Friday, February 05, 2010
The Monster's Sweet Perfume
One of the reasons I can ably take apart Randite twaddle without breaking much of a sweat is that I've read just about everything Ayn Rand ever wrote. Biographies (both the authorized ones and the true ones.) The frightfully bad newsletter. The fearfully bad collections of essays. The Very Big, Frightfully Bad Science Fiction robot bible, the svelte, frightfully bad post-apocalyptic science fiction, and almost everything in-between.
And then I hit puberty :-)
It all happened centuries ago, and while Rand’s economic and philosophical offerings are pure, self-serving, laissez-faire gangsterism, if you don’t understand the powerful allure of it’s meritorcratic siren’s song, you will always miss the point.
Looking back over my professional life -- from delivering papers in the pre-dawn cold to today, writing this -- I see a landscape littered with lessons. I see the remnants of lost jobs and aborted careers; some small or predictable (say, working for a company that went out of business), but a disturbing number times the end came when dimwits with power let hucksters con then into playing with the lives and fortunes of the people who worked for them like Gomez Addams
playing with toy trains.
Most of my adult life I have been playing dime-store Cassandra at one organization or another, arguing for intelligent solutions based on realistic expectations and built on a boring, methodical, data-tested implementation strategy that pays close attention to the negative feedback loop.
Hideously unsexy stuff, but it works.
In virtually every fucking case, I found myself completely outgunned by people who were more connected, more ruthless, completely unfettered by conscience and more willing to promise a credulous, frightened, inept boss magical, transformative, quantum-leapy results, packed deep inside sleek, focus-group-tested adjectives.
Then came the next recession or funding cut or management fad, some functionary hands me my walking papers, and I find myself back on the road -- broke, screwed, angry, scared, forced to start all over again, and watching as the party boat sails on over the horizon without me.
Then in 3…2…1…
Organizational shrapnel flying into the sky. Distant screams. The smell of burning PowerPoints and flipcharts. A flood of emails from friends still aboard the doomed vessel hinting at new, unspeakably Caligulan outrages. Having bet the farm on the Latest Crackpot Idiocy and having driven out of the monkey house everyone who tried to warn them that the Latest Crackpot Idiocy wouldn’t work, management can no longer back out of its Faustian bargain without a fatal loss of face.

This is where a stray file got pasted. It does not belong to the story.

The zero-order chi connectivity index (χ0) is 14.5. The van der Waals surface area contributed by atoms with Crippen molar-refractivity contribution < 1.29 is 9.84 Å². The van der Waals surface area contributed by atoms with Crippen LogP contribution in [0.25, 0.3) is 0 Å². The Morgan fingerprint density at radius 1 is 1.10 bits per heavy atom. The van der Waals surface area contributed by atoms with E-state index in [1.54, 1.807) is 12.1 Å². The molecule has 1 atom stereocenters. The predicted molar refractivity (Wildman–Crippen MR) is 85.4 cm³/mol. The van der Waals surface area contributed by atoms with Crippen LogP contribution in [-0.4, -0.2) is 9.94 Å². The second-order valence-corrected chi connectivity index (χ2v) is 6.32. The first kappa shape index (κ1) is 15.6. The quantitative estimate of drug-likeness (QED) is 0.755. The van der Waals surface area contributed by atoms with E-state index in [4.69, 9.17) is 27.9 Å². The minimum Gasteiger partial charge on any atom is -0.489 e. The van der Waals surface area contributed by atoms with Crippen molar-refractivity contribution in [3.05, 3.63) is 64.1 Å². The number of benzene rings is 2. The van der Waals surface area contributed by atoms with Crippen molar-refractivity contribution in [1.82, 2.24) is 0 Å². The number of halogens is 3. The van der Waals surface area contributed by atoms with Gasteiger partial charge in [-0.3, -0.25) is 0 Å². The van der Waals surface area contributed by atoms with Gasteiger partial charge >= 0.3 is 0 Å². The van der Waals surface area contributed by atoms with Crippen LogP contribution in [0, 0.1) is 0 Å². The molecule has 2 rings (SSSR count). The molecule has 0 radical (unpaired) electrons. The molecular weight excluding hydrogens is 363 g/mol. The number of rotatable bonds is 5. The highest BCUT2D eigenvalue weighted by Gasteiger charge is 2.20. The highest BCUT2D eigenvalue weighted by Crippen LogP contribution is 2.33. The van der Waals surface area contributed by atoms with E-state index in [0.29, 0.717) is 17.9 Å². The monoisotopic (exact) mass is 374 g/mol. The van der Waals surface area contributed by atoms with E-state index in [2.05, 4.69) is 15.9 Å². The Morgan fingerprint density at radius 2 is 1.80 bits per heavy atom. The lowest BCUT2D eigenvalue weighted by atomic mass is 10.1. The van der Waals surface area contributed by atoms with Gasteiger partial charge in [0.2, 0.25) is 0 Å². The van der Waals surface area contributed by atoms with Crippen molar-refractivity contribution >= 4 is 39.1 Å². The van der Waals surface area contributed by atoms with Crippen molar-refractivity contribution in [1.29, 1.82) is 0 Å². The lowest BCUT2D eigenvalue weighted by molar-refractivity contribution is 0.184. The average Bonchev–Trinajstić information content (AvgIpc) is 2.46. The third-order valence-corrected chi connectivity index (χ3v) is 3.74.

So they go all-in and give the douchbags the keys to the kingdom; the weasels can have anything they want – they can eat the organization alive and dance in its skin – as long they promise to save the necks of the goofs who steered the ship into disaster in the first place.
And they do: the great, smothering arms of the Confederacy of Dunces reach out to enfold and protect another one of their own.
And it all begins again.
And you know what? Some morning I get up, looking in the mirror and my first coherent thought is that I am fucking tired of it.
Politically and professionally, I am heartily tired of being right, and losing, over and over and over again.
I’m tired of warning people not to give the keys to the shitwhistles, then watching them do it, then watching my nightmares come true, then watching them lie about it.
I am tired of drowning in a flood of other people’s self-absolving bullshit.
Tired of being a head smarter than primates who tell me to shut up and sit down while they fuck things up beyond repair.
Tired going broke while I watch people who have been wrong forever about everything prosper.
Tired of finding out – always too late – that there was another, secret rule book. Another, secret, organization chart. Another, secret list of the Clout Protected. Another, secret clique of insiders or brothers-in-law or made-media-men or A-lister’s who had already held their own Yalta Conference behind closed doors and have already divvied up the Brave New World I thought I was fighting for long before the battle was over.
Tired of finding out that while I was sweating my ass off, the game had been rigged against me by people who I thought were on my team.
Tired of finding out that the two ironclad rules of Illinois politics (Rule One: There is a club. Rule Two: You are not in it.) also apply to virtually every other institution.
Tired of finding out, yet again, that in the Valley of the Blind, the One-eyed Man gets fired.
And in that exhausted, angry moment when I can see so clearly how the world could be if it weren’t being driven to ruin by thieves and hacks and aldermen, I understand the appeal of Going Galt.
The attraction of once and for all turning my back, stepping aside and letting it burn.
In that moment I once again understand the adolescent allure of Ayn Rand.